En Vogue is back — well, technically the iconic ’90s girl group behind No. 1 hits such as “Hold On,” “My Lovin’ (You’re Never Gonna Get It)” and “Don’t Let Go (Love)” never left. In fact, members Cindy Herron-Braggs, Terry Ellis and Rhona Bennett are preparing for the second leg of a European tour that launched last year. But this time the trio will be toting along something new: their first studio album in 14 years.
Electric Café formally arrives on March 30, the maiden release of En Vogue Records through Entertainment One Music. Available for pre-order on all major digital providers, the set embraces a wide swath of influences from contemporary R&B/hip-hop, soul and funk to pop, rock and electronic dance. Soaring throughout the album’s 11 tracks: the ladies’ still pristine harmonies. Leading the pack is first single “Rocket.” Written by Ne-Yo and produced by Curtis “Sauce” Wilson (Drake, Celine Dion, Ne-Yo), the romantic ballad jets from No. 18 to No. 13 on Billboard’s Adult R&B Songs tally for the week of Feb. 24.
Watch the “Rocket” video below:
En Vogue’s last studio release was the 2004 indie album Soul Flower. Remarking on the group’s creative mind-set after a yearslong recording hiatus, original founding member Ellis remarks with a laugh, “It was Lord, have mercy! We finally got the right partnership/distribution deal and the right combination of songs. Then we finally had the opportunity to do this the way we wanted to without others getting in the way of our creative mix.”
Initially planned as an EDM record, Electric Café wound its way through other routes that fellow founding member Herron-Braggs describes as “electric soul” and “punk soul.” In addition to Ne-Yo and Sauce, the group worked with artist/writer/producer Raphael Saadiq, producer Dem Jointz (Rihanna, Janet Jackson) and songwriter Taura Stinson (also up for a best original song Academy Award with Mary J. Blige and Saadiq for “Mighty River” from the film Mudbound). But the “signature EV sound,” notes Herron-Braggs “remains the through line.” And that’s thanks to the group’s longtime producers/mentors, Denzil Foster and Thomas McElroy, whose contributions include the album’s opening songs, “Déjà Vu” and “Blue Skies.”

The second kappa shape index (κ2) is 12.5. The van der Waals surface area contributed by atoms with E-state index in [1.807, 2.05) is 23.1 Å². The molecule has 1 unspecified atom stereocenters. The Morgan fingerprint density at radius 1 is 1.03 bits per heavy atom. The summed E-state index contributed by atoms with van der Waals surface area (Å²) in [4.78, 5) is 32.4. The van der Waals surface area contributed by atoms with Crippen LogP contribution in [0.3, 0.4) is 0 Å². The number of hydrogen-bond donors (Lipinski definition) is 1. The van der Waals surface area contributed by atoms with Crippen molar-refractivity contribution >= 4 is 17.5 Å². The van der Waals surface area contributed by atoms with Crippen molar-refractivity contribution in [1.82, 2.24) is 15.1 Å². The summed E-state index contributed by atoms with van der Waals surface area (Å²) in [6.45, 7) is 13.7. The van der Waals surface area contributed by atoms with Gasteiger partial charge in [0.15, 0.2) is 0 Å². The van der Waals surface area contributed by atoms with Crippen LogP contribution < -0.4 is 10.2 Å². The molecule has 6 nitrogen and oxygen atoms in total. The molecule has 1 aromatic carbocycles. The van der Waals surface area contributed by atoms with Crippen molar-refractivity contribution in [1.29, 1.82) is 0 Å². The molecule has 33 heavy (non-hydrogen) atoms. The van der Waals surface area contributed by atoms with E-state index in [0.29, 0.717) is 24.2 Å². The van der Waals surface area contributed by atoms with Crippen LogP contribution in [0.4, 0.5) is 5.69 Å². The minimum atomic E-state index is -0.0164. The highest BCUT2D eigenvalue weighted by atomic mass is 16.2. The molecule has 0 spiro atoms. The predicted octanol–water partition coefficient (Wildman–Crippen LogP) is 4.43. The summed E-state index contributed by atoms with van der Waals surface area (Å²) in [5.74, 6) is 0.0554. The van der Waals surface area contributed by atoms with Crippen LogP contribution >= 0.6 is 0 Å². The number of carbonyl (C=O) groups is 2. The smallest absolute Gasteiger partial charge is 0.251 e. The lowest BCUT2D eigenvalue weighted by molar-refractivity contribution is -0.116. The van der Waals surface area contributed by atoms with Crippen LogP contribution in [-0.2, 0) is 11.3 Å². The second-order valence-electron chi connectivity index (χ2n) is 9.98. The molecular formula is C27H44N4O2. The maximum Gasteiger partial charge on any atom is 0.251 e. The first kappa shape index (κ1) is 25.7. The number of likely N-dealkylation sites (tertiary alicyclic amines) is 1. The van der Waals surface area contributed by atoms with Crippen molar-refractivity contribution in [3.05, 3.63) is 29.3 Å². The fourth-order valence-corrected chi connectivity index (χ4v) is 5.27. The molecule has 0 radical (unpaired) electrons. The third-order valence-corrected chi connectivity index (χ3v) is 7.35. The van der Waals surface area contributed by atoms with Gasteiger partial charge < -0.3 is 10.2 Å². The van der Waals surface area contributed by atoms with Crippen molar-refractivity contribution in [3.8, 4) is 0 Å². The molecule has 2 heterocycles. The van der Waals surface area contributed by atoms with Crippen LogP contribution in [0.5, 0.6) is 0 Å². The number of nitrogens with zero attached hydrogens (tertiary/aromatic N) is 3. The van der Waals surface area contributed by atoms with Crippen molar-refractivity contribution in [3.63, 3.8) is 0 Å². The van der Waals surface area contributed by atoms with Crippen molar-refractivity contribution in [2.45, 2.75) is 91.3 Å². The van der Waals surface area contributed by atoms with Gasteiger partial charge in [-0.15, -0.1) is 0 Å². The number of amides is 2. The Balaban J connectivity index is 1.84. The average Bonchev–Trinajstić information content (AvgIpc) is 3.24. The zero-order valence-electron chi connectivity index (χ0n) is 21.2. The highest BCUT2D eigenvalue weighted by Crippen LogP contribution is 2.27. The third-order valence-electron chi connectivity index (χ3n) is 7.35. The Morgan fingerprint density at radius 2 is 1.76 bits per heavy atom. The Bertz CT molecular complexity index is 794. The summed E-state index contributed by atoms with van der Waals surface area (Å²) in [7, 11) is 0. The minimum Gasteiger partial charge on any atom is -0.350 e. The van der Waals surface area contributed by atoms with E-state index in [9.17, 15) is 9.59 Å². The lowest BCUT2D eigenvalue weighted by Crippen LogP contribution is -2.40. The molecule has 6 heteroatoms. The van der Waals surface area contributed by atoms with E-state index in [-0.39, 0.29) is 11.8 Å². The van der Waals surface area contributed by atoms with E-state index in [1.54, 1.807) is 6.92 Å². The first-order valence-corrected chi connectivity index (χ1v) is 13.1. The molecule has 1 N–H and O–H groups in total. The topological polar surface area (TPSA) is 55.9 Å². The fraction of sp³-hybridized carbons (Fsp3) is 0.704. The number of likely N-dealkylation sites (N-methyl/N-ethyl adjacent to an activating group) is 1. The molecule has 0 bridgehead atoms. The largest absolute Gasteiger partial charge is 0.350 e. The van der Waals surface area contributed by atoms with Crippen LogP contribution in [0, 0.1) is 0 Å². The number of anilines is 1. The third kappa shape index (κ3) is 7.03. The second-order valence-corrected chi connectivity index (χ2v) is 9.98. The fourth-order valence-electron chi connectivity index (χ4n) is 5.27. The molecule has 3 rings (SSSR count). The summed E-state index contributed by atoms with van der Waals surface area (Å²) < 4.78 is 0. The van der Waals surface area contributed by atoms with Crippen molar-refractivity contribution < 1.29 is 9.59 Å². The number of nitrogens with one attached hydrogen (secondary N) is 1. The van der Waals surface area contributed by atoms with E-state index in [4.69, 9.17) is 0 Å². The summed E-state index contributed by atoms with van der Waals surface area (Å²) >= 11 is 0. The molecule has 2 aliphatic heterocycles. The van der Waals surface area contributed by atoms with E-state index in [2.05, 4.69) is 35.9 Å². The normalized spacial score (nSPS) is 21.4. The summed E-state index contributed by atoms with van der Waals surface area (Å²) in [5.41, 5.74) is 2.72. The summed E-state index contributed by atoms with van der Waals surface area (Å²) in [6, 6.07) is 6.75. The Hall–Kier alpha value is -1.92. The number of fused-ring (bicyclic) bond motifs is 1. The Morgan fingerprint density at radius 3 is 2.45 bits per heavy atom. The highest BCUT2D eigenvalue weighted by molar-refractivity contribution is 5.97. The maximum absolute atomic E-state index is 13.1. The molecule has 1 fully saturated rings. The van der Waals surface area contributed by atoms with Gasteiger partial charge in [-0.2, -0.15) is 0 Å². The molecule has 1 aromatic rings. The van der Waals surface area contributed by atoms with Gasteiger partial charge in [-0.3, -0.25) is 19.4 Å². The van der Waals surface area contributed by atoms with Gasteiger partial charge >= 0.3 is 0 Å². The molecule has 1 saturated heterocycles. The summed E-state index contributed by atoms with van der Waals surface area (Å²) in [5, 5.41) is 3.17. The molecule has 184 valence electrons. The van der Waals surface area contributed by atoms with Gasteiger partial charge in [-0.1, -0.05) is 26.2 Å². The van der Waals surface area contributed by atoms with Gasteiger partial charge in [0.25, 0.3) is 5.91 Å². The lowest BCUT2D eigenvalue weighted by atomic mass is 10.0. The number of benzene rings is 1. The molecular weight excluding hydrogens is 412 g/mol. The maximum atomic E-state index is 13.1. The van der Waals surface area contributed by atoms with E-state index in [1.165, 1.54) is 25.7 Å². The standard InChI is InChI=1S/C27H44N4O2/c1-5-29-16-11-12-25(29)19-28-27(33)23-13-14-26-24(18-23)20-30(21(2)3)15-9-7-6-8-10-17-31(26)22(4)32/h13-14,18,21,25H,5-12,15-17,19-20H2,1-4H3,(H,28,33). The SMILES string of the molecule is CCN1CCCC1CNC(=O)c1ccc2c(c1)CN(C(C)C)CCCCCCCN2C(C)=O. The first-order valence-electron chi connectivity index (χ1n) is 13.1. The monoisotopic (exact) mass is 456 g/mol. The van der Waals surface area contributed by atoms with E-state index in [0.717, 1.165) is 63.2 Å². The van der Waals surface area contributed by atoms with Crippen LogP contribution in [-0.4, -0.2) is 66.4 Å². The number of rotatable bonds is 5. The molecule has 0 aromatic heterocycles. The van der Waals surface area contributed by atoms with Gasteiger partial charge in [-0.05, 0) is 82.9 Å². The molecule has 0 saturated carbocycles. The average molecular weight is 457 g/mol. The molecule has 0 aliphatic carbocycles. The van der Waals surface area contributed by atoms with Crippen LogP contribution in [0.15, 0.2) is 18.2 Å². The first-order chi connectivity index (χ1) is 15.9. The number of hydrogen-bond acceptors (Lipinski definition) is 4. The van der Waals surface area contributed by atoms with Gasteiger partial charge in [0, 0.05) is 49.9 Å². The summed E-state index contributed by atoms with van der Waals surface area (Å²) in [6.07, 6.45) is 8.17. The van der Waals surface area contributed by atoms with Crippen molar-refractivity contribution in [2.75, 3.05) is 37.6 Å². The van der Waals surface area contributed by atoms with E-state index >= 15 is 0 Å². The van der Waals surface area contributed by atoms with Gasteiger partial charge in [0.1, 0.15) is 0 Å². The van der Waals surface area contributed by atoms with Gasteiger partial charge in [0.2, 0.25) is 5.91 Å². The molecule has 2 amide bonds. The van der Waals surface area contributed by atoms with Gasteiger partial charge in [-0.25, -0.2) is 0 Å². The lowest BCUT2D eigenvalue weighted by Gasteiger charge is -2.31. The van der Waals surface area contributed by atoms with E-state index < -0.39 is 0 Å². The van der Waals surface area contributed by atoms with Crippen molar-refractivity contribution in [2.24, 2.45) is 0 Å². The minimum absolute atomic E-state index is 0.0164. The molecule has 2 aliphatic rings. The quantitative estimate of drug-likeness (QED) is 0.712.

It was Foster and McElroy who held auditions in the late ‘80s for a potential girl group, part of a three-act deal the pair had with Atlantic Records. At the time, there were only a few female groups of note like Exposé, the Jones Girls and Sweet Obsession. While the producers originally envisioned a trio, Foster and McElroy changed their minds once they heard Ellis, Herron (Braggs), Maxine Jones and Dawn Robinson.
After making their debut on the producers’ own 1989 album FM², the group charted a year later with its own aforementioned No. 1 R&B/No. 2 pop hit “Hold On” from debut album Born to Sing. Counting Electric Café, their discography totals seven albums and additional hits like “You Don’t Have to Worry,” “Giving Him Something He Can Feel,” “Free Your Mind,” “Whatever” and their guest feature on Salt-N-Pepa’s “Whatta Man”—which in turn helped garner seven Grammy nominations and seven MTV Video Music Awards.
A trio now with the departure of Robinson and Jones, the current lineup includes longtime associate Bennett. A former Mouseketeer with the likes of Justin Timberlake, Christina Aguilera and Britney Spears, Bennett’s first stint with the group began in 2003. She’s been a permanent member since 2012. Of the new album, she notes, “I hope fans will listen and just go ‘wow. It feels good and it sounds like they had a good time recording it.’”
Averaging between 60-70 dates a year, En Vogue begins the second leg of its European tour on April 2 in Dublin, Ireland. That will be followed by shows throughout the U.K., Holland and Germany. Then it’s back to the U.S. to perform on syndicated radio personality Tom Joyner’s 2018 Fantastic Voyage cruise (April 29-May 6) along with the O’Jays, Babyface, Anita Baker, Chris Brown, Tamar Braxton, SWV and more.
Jazzed by the re-emergence of ‘90s peers such as Xscape3, 112, After 7 and Bell Biv DeVoe plus the artistry of contemporaries like Bruno Mars, Kendrick Lamar, Ledisi and Chance the Rapper, En Vogue doesn’t foresee a reality show or biopic in its immediate future. However, declares Ellis to the others’ laughter, “We are open to the right un-ratcheted situation.”
In the meantime, the ladies’ cultural influence is being displayed another way. The red gowns worn in the video for “Giving Him Something He Can Feel” are currently on loan to the Smithsonian National Museum of African American History and Culture—the only girl group to be so featured thus far.
As for how En Vogue would like its aural legacy to be remembered, the members agree with a list that Ellis ticks off, including “passion and love for what we do, respect for what each person brings to the table, self-empowerment, amazing vocalists and uplifting role models.” Herron-Braggs also references the slogan on a bracelet she recently received from a friend. “It says, ‘She said she wanted to do it, so she did,’” says Herron-Braggs. “And that encapsulates what En Vogue is about.”